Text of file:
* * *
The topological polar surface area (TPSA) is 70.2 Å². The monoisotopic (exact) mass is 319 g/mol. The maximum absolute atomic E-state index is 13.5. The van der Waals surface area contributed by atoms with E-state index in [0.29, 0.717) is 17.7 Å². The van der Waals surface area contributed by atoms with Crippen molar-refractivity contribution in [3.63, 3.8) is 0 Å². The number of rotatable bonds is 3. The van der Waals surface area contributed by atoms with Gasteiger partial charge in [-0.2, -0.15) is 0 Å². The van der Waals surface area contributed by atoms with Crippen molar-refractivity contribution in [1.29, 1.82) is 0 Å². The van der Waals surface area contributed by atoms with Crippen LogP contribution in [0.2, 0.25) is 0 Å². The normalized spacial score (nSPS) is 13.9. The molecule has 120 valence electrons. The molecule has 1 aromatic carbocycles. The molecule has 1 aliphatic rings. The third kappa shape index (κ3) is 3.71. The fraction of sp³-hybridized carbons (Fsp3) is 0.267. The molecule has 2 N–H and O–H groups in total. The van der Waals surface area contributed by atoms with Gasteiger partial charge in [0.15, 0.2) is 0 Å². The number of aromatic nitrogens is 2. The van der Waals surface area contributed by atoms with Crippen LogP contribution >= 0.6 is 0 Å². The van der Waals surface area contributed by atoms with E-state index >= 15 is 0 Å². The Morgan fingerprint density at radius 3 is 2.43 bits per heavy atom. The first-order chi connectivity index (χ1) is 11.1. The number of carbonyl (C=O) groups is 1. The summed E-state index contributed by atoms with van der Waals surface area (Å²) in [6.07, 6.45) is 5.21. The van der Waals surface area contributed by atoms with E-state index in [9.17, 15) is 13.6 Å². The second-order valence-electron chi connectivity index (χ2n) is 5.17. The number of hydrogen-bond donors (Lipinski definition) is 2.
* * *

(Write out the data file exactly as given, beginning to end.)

The topological polar surface area (TPSA) is 70.2 Å². The monoisotopic (exact) mass is 319 g/mol. The maximum absolute atomic E-state index is 13.5. The van der Waals surface area contributed by atoms with E-state index in [0.29, 0.717) is 17.7 Å². The van der Waals surface area contributed by atoms with Crippen molar-refractivity contribution in [3.63, 3.8) is 0 Å². The number of rotatable bonds is 3. The van der Waals surface area contributed by atoms with Gasteiger partial charge in [-0.2, -0.15) is 0 Å². The van der Waals surface area contributed by atoms with Crippen molar-refractivity contribution in [1.29, 1.82) is 0 Å². The van der Waals surface area contributed by atoms with Crippen LogP contribution in [0.2, 0.25) is 0 Å². The normalized spacial score (nSPS) is 13.9. The molecule has 120 valence electrons. The molecule has 1 aromatic carbocycles. The molecule has 1 aliphatic rings. The third kappa shape index (κ3) is 3.71. The fraction of sp³-hybridized carbons (Fsp3) is 0.267. The molecule has 2 N–H and O–H groups in total. The van der Waals surface area contributed by atoms with Gasteiger partial charge in [0.15, 0.2) is 0 Å². The number of aromatic nitrogens is 2. The van der Waals surface area contributed by atoms with Crippen LogP contribution >= 0.6 is 0 Å². The van der Waals surface area contributed by atoms with E-state index >= 15 is 0 Å². The Morgan fingerprint density at radius 3 is 2.43 bits per heavy atom. The first-order chi connectivity index (χ1) is 11.1. The number of carbonyl (C=O) groups is 1. The summed E-state index contributed by atoms with van der Waals surface area (Å²) in [6.07, 6.45) is 5.21. The van der Waals surface area contributed by atoms with E-state index in [9.17, 15) is 13.6 Å². The second-order valence-electron chi connectivity index (χ2n) is 5.17. The number of hydrogen-bond donors (Lipinski definition) is 2.